But I know across the country, that is not is what is happening in other churches and for the most part is the reason so many are ignoring the church.

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Your Name

posted April 22, 2009 at 10:52 pm

I love the “A Brother’s Wisdom” series because it challenges my lifestyle and exposes me as probably worse than those who have assigned the poor inferior seating. And I really don’t know how to deal with my predicament. I’m your typical fairly affluent (3BR/2B 2 car and lots of material possessions) American who is out of touch with the reality of half of my brothers and sisters who struggle for enough food to eat. I know one of Jesus’ teachings is to give everything away. I’m too scared (and, no doubt, too selfish) to do that. I think there are other, less severe ways which include charities and politics. I try to do my part which is really very little compared to what Jesus asks. I also try to be a positive force on this blog even though I suspect I’m mostly seen as unhelpful. If we all really tried to live the Jesus Creed, there would be a lot less poverty, wouldn’t there? Maybe part of my reason for arguing ad nauseum for a Christianity based on the Jesus Creed and not on doctrines is that I see Christianity as potentially a powerful force for personal and cultural transformation that is stuck in the mud of doctrinal conceit.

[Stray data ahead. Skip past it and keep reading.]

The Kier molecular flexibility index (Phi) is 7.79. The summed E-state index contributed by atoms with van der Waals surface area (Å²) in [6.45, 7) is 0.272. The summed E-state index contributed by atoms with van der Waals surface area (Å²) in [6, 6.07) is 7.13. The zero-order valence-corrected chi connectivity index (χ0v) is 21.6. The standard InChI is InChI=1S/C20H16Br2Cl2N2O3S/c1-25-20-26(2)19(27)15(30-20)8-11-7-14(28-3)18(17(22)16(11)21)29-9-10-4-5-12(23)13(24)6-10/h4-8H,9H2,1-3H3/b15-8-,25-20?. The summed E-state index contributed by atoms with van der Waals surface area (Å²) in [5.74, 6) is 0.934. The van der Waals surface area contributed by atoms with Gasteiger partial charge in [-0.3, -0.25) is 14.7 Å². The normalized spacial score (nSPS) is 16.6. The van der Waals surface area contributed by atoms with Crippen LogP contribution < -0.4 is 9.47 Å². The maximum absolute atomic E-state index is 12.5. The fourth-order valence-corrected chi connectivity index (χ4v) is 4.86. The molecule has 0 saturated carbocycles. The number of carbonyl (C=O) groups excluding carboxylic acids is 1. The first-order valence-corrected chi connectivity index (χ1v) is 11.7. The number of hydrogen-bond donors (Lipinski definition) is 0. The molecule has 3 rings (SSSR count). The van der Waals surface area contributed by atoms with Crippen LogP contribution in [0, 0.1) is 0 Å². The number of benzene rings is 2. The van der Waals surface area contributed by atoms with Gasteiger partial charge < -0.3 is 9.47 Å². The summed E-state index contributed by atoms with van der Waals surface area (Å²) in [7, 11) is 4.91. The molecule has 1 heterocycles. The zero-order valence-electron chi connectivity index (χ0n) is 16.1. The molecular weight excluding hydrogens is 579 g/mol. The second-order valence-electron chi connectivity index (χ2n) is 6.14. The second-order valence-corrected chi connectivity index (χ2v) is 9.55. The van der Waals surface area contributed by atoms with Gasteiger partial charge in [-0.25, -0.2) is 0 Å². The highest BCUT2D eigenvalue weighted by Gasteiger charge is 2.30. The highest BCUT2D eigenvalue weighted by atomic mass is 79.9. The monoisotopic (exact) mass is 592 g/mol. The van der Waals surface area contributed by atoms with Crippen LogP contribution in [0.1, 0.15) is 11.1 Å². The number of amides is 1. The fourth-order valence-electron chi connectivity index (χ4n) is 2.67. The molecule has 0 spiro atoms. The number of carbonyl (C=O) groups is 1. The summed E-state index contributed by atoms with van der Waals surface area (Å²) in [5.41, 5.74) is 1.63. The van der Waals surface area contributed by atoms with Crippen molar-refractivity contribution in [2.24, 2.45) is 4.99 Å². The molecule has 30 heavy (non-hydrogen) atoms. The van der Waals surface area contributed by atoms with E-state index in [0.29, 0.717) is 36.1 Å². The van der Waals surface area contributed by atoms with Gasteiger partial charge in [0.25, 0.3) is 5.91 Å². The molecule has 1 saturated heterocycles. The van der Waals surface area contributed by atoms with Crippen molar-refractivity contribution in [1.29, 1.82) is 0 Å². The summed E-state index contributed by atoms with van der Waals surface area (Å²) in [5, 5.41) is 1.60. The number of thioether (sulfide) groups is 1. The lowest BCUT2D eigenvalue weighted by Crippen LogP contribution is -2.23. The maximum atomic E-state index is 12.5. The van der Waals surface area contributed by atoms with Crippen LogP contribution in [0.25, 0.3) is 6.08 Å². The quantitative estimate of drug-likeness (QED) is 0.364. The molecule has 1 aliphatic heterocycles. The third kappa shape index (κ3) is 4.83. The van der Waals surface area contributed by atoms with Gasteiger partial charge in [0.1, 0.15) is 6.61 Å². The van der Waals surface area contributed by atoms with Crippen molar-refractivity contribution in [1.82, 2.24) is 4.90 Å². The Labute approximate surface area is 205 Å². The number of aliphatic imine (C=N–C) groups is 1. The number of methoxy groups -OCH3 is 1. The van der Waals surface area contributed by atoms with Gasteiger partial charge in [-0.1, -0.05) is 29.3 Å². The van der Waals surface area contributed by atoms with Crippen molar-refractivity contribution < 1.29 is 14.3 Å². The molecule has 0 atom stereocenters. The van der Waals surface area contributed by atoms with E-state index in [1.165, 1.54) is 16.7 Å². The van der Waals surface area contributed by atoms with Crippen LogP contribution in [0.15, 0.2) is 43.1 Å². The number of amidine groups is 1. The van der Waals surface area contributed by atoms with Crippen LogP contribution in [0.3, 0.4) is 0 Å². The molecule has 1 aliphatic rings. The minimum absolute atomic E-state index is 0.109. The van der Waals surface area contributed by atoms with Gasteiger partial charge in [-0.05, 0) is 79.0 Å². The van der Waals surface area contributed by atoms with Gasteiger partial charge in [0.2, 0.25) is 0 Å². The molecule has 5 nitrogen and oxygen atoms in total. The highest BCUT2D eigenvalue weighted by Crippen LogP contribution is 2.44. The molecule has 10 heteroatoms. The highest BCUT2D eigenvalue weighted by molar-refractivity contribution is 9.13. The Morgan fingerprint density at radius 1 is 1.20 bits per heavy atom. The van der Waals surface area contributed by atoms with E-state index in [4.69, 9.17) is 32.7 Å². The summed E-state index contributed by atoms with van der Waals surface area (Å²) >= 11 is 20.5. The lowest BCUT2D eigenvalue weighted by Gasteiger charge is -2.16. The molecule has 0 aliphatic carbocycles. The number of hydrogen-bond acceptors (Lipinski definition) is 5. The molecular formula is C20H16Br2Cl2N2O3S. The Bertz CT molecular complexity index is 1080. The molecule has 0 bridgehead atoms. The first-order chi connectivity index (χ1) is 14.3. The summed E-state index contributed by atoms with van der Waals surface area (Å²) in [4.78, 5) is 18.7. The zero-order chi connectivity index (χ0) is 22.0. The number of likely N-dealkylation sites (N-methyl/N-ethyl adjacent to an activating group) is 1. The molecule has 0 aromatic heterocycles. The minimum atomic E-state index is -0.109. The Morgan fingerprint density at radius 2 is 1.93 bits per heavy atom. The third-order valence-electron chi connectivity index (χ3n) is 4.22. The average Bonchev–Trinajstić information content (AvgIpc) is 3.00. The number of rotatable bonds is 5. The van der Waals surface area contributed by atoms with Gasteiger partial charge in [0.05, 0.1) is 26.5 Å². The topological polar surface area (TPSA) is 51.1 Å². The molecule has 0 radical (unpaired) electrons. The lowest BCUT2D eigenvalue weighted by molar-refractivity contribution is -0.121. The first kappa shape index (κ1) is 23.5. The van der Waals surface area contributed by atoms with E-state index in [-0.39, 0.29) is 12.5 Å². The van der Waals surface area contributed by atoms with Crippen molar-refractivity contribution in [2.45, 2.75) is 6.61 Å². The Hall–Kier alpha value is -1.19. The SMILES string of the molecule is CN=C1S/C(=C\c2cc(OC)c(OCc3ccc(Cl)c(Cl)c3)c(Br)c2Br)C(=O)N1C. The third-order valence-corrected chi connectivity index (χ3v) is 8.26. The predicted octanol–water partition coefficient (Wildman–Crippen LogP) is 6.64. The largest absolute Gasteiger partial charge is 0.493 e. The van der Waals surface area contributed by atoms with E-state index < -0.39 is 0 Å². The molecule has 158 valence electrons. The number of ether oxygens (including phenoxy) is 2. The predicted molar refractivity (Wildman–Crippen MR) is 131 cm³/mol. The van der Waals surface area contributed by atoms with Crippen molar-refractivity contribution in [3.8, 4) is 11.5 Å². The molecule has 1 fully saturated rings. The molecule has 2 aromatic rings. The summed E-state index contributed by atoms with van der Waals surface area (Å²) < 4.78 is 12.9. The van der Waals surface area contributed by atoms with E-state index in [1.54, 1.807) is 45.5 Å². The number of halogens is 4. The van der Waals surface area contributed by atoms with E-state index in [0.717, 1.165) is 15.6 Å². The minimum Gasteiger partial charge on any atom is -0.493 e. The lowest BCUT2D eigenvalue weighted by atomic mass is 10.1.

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Scot McKnight

posted April 22, 2009 at 10:57 pm

Thanks for your honest comment. There’s a matter-of-factness about James that just can’t be reduced.